Conidia productivity

Conidia were produced in Petri dishes on Italian millet grains (Setaria italica Beauvois). Millet grains for the production of conidia were prepared according to a previous report (Kim et al. 2011). Briefly, millet grains were placed in a polyvinyl bag and soaked in a half volume of water containing 0.15% citric acid. The bag was held at 95 °C for 15 min and then autoclaved at 121 °C for 30 min. After cooling to ambient temperature, the millet grains (5 g) were divided into the Petri dishes and inoculated with a suspension of 1 × 107 conidia (1 mL). The conidia on the millet grains were collected daily and counted using a haemocytometer.

Statistical analysis

The mortality data were analysed by SPSS statistical software ver. 25.0 (SPSS, Inc., Chicago, IL, USA). The lethal time for the treatments was analysed with probit analysis. Data were expressed as the mean ± standard error (SE), and statistical significance was set at the conventional α < 0.05 level.

Results

Evaluation of thermotolerance and UV-B tolerance

Most of the 109 B. bassiana isolates used in this study showed low thermotolerance but high UV-B tolerance (Additional file 1: Table S1). The isolates with more than 50% thermotolerance accounted for 10.1% (11 isolates), and those with 30% or more accounted for only 43.1%. On the other hand, most of the fungal isolates showed more than 50% UV-B tolerance, and 67.9% of the isolates showed more than 70% tolerance. As most of the isolates had high UV-B tolerance, 30 isolates were selected based on thermotolerance and used for the evaluation of pathogenicity against the mosquito adults (Table 1).

Table 1 Thermotolerance and UV-B tolerance of B. bassiana isolates

Pathogenicity to mosquito adults

The pathogenicity of the fungi to Ae. albopictus and Cx. pipiens mosquito adults was examined using 30 isolates of B. bassiana that had a high thermotolerance and UV-B tolerance. The conidia of the selected isolates were applied to the two species of mosquitoes, and only the isolates that produced confirmed mycosis of the cadavers were considered pathogenic B. bassiana isolates. As a result, typical fungal symptoms were observed over time in dead mosquitoes after conidia treatment (Additional file 2: Figure S1). Twenty-three isolates were found to be pathogenic against Ae. albopictus and 12 isolates were pathogenic against Cx. pipiens adults (Table 2). Among the pathogenic isolates, 6 were determined to be simultaneously pathogenic to Ae. albopictus and Cx. pipiens adults.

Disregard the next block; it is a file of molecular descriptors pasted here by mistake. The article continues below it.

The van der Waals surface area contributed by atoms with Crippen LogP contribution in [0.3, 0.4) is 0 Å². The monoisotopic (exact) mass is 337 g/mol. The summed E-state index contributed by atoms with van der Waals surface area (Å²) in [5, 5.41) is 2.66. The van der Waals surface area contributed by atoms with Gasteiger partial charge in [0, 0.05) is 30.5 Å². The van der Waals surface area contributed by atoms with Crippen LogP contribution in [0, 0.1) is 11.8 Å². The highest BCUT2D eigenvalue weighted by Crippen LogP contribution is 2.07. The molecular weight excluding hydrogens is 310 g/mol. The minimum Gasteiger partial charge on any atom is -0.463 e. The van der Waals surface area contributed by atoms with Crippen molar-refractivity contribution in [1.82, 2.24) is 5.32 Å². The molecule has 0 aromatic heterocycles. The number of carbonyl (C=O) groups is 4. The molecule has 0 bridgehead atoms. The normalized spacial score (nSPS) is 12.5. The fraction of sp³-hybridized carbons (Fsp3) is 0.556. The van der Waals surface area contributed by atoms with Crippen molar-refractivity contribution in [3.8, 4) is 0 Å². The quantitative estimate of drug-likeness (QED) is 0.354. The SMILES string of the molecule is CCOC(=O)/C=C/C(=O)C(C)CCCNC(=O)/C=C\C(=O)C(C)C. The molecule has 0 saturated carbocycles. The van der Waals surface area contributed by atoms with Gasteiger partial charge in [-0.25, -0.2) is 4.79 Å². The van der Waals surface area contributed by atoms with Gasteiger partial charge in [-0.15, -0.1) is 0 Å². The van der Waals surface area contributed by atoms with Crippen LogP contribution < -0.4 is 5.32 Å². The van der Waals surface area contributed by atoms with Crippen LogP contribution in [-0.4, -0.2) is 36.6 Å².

Table 2 Pathogenicity of B. bassiana isolates against Ae. albopictus and Cx. pipiens mosquito adults

Virulence in mosquito adults

The virulence of 6 isolates of B. bassiana that were simultaneously pathogenic to Ae. albopictus and Cx. pipiens adults was evaluated against each mosquito species. The pathogenicity of the 6 isolates was confirmed in both mosquito species; 4 isolates pathogenic to Ae. albopictus and 5 isolates pathogenic to Cx. pipiens showed 100% mortality at 10 days after treatment (Table 3). Moreover, 3 isolates of B. bassiana (CN6T1W2, JN5R1W1 and JN5T2W1) showed 100% mortality against both species of mosquito adults. Regarding lethality, all isolates were found to be slightly more pathogenic to Ae. albopictus than to Cx. pipiens adults. The LT50 values of B. bassiana CN6T1W2 and JN5R1W1 in Cx. pipiens were 4.3 and 4.4 days, respectively, which were lower than the values for the other 4 isolates, which were all more than 5.2 days. B. bassiana CN6T1W2 and JN5R1W1 also showed the lowest LT50 values for Ae. albopictus at 4.8 and 4.5 days, respectively. The LT90 values of B. bassiana CN6T1W2 and JN5R1W1 were also significantly lower than those of the other isolates. Thus, B. bassiana CN6T1W2 and JN5R1W1 were found to be the most virulent for both species of mosquitoes at the same time.

Table 3 Cumulative mortality ± standard error (SE) and lethal time (days), with respective confidence interval (CI) to kill 50 or 90% (LT50 and LT90) Ae. albopictus and Cx. pipiens adults treated with B. bassiana conidia (108 conidia/mL)

Conidia productivity on millet grain

The conidia productivity of the 6 isolates of B. bassiana that were simultaneously pathogenic to the two species of mosquitoes was evaluated on millet grain medium. All the isolates showed conidia productivity of 1.6–2.3 × 109 conidia/g at 7 days after inoculation; there was no significant difference in productivity (Fig. 1). At 14 days after inoculation, 5 isolates, excluding B. bassiana JN5R1W1, produced 2.1–2.5 × 109 conidia/g, which was not significantly higher than that at 7 days. However, B. bassiana JN5R1W1 produced 3.8 × 109 conidia/g at 14 days after inoculation, showing a very high increase in productivity compared with other isolates.

Fig. 1
figure1

Productivity of B. bassiana conidia on millet grain medium. Conidia were sampled at 7 days and 14 days after inoculation of each B. bassiana isolate. Data are expressed as the mean ± standard error (SE). Values with different letters are significantly different (p < 0.05, SNK test in one-way ANOVA). All experiments were replicated three times

Discussion